A-B-A-B-A - A Book of Pattern Play


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About the Author

Brian P. Cleary is the author of the Words Are CATegorical(R), Math Is CATegorical(R), Food Is CATegorical(TM), and Animal Groups Are CATegorical(TM) series, as well as several picture books. He lives in Cleveland, Ohio. Brian Gable is the illustrator of many of the best-selling Words Are CATegorical(R) books, as well as the Math Is CATegorical(R) series. Mr. Gable lives in Toronto, Canada.


Brian Cleary has made learning fun again with this series installment that teaches children the basics of patterns. Using playful rhymes and Gable's colorful cartoon illustrations, this book provides young readers with the basics of understanding what a pattern is. Cleary provides concrete examples of how patterns are found all around us, from people standing in line to tiles on a floor. This simple approach will give young learners an excellent visual context upon which to build more advanced concepts of patterns. This book can be used as a read-aloud, not just in math, but to teach the basics of poetry, art, and music. This is a great addition to any school library. Recommended. --Library Media Connection

-- "Journal" (11/4/2010 12:00:00 AM)

Brian P. Cleary's enjoyable A-B-A-B-A--a Book of Pattern Play is the sixth in his Math Is CATegorical series. The story begins with a definition of a pattern and ends with a reaffirming question, 'So, what is a pattern?' This is a great question, since early childhood education can go into depth with explanations, only to find that children have not grasped what, specifically, a pattern is. Cleary starts with things we know, from shapes and the letters A and B to ice cream cones and girls and boys. Only the pattern concept is easily grasped does he move on to the most important lesson, that of numbers. By this time he has the reader's full attention, because of his cats, who entertain and teach, and which are beautifully illustrated by Brian Gabel. There are blue cats, brown cats, purple cats, and pink cats. Boy cats, and girl cats with polka-dot dresses and bows. Through 30 pages, children are taken down an enjoyable path of pattern exercises. Why? Because, fundamentally, we all need the ability to recognize patterns in order to help us solve problems. Along the way, you are treated to a Dr. Seuss type of story, Cleary's favorite from his own childhood. Success is only around the corner if everyone would read his book of patterns. As Cleary says, 'Knowing them will help you start a pattern of success!' --Science Books & Films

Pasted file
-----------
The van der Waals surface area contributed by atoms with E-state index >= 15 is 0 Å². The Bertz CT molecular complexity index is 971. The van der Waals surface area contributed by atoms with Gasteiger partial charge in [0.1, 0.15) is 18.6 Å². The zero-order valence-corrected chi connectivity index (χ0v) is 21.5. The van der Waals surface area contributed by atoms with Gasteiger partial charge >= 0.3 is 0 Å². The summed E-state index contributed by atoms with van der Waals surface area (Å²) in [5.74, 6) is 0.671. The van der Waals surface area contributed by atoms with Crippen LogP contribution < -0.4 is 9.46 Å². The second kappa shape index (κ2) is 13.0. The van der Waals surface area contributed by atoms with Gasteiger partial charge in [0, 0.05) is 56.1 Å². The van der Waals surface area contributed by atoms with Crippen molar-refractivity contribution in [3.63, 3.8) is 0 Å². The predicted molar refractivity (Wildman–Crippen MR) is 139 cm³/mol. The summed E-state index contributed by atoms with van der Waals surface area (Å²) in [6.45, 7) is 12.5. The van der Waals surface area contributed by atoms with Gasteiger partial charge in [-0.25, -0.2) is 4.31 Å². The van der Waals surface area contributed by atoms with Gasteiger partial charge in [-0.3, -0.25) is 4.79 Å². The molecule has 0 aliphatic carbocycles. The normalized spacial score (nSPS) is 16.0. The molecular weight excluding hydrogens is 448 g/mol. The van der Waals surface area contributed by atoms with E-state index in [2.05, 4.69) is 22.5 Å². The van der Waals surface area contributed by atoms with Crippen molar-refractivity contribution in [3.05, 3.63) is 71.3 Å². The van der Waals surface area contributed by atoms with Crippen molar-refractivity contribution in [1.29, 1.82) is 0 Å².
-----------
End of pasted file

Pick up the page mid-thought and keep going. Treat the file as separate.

-- "Journal" (8/1/2010 12:00:00 AM)

Cleary's zany cartoon cats, shown in Gable's brightly colored illustrations, help define and categorize mathematical patterns. The book provides an entertaining starting point for kids learning about patterns; the rhyming text is snappy, but some of the examples aren't clear. --The Horn Book Guide

-- "Journal" (4/1/2011 12:00:00 AM)

Through rhyming text and colorful illustrations, readers are given examples of simple visual and numerical patterns--from circle-square-circle-square to 1-3-5-7. 'See the colors? Green, red, gold/then green, red, gold, green, red./Once you catch on, you can guess/exactly what's ahead.' As in earlier volumes in the series, Gable's whimsical feline characters appear throughout, demonstrating patterns, such as boy-girl-boy-girl in a very long line for ice cream. Though the buoyant narrative calls for reading aloud and the images are large enough for a modest group setting, students will need to look closely to appreciate at least one example--a book's pagination. The simple mathematical patterns are for a slightly older audience than Trudy Harris's preschool-friendly Pattern Fish (Millbrook, 2000). Cleary's latest title is a serviceable addition to nonfiction collections. --School Library Journal

-- "Journal" (8/1/2010 12:00:00 AM)

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